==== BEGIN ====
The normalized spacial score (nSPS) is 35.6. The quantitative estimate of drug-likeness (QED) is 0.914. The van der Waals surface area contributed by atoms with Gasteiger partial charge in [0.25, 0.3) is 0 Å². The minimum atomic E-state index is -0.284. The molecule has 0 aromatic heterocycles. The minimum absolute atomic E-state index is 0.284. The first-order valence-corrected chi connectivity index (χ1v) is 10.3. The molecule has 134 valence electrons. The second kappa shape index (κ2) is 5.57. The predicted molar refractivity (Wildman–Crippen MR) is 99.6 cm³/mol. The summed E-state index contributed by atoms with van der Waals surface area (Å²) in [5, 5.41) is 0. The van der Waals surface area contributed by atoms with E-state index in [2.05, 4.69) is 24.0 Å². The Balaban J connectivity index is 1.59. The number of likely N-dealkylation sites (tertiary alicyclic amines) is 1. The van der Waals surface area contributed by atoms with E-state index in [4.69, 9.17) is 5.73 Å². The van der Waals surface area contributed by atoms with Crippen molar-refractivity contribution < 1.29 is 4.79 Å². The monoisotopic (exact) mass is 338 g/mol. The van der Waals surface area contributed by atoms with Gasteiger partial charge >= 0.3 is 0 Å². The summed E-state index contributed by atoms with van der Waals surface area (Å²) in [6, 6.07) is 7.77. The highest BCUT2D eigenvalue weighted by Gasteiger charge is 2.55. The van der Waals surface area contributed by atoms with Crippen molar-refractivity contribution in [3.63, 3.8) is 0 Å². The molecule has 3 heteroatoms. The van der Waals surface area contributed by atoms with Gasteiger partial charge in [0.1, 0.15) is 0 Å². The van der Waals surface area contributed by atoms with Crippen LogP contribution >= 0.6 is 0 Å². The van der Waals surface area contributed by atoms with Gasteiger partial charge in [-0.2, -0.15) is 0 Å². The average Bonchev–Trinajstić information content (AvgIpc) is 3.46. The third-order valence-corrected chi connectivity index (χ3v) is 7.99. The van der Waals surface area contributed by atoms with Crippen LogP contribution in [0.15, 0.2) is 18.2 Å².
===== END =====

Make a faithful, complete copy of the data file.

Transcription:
The normalized spacial score (nSPS) is 35.6. The quantitative estimate of drug-likeness (QED) is 0.914. The van der Waals surface area contributed by atoms with Gasteiger partial charge in [0.25, 0.3) is 0 Å². The minimum atomic E-state index is -0.284. The molecule has 0 aromatic heterocycles. The minimum absolute atomic E-state index is 0.284. The first-order valence-corrected chi connectivity index (χ1v) is 10.3. The molecule has 134 valence electrons. The second kappa shape index (κ2) is 5.57. The predicted molar refractivity (Wildman–Crippen MR) is 99.6 cm³/mol. The summed E-state index contributed by atoms with van der Waals surface area (Å²) in [5, 5.41) is 0. The van der Waals surface area contributed by atoms with E-state index in [2.05, 4.69) is 24.0 Å². The Balaban J connectivity index is 1.59. The number of likely N-dealkylation sites (tertiary alicyclic amines) is 1. The van der Waals surface area contributed by atoms with E-state index in [4.69, 9.17) is 5.73 Å². The van der Waals surface area contributed by atoms with Crippen molar-refractivity contribution < 1.29 is 4.79 Å². The monoisotopic (exact) mass is 338 g/mol. The van der Waals surface area contributed by atoms with Gasteiger partial charge >= 0.3 is 0 Å². The summed E-state index contributed by atoms with van der Waals surface area (Å²) in [6, 6.07) is 7.77. The highest BCUT2D eigenvalue weighted by Gasteiger charge is 2.55. The van der Waals surface area contributed by atoms with Crippen molar-refractivity contribution in [3.63, 3.8) is 0 Å². The molecule has 3 heteroatoms. The van der Waals surface area contributed by atoms with Gasteiger partial charge in [0.1, 0.15) is 0 Å². The van der Waals surface area contributed by atoms with Crippen LogP contribution >= 0.6 is 0 Å². The van der Waals surface area contributed by atoms with Gasteiger partial charge in [-0.2, -0.15) is 0 Å². The average Bonchev–Trinajstić information content (AvgIpc) is 3.46. The third-order valence-corrected chi connectivity index (χ3v) is 7.99. The van der Waals surface area contributed by atoms with Crippen LogP contribution in [0.15, 0.2) is 18.2 Å².